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Abbreviate your cold sore with Abreva

 

Facts and Triggers - Cold Sores

What is a cold sore?

A cold sore is a recurrent herpes infection. After primary infection in the oral region, the virus travels through nearby nerves and establishes a dormant infection in a nerve-centre (ganglion).

It may stay dormant forever or, in approximately a quarter to a third of people, the virus will occasionally replicate and travel down the nerve again to the body surface, where it begins to replicate in skin cells. This means that the blisters in a cold sore will contain the same infectious virus which originally infected the person. In the immunocompetent person, the cold sore will remain demarcated and will crust over in a few days. Most patients will feel tingling and numbness a day or two before the eruption of the cold sore.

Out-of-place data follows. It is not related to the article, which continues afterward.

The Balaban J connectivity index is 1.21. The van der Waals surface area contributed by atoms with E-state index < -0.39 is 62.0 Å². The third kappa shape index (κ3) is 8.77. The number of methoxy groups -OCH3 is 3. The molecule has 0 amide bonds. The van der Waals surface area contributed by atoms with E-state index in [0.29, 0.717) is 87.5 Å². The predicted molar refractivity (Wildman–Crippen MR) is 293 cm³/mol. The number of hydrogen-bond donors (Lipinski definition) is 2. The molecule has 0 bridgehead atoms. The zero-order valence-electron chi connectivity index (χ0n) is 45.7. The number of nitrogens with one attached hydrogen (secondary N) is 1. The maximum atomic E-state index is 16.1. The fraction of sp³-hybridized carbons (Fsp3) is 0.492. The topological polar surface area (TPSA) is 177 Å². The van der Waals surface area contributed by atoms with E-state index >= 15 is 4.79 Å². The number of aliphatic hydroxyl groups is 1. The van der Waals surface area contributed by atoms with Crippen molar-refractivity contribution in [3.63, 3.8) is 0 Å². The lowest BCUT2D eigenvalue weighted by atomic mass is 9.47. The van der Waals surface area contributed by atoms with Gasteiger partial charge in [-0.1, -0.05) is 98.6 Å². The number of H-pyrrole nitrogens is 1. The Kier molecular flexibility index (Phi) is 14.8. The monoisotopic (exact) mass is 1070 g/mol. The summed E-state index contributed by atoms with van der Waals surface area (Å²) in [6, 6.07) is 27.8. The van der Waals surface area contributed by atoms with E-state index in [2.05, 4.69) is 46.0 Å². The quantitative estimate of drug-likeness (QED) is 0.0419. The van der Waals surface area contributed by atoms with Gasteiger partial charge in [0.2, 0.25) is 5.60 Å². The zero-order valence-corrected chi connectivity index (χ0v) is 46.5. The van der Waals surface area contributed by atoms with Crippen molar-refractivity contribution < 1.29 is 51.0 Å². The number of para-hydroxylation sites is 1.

Does the virus disappear from the body when the cold sore is healed?

No, the virus will remain in the body forever.

Why do I get cold sores and some donít?

Little is known about this but some patients may be genetically predisposed to get cold sores.

What triggers a cold sore?

Exposure to extreme sunlight such as skiing, sailing, or tanning on the beach. Stress, menstruation, depression, and skinlaser treatment may also trigger a cold sore.

For more information, please read our article "The Facts About Cold Sores" as seen on Canadian Living.com.

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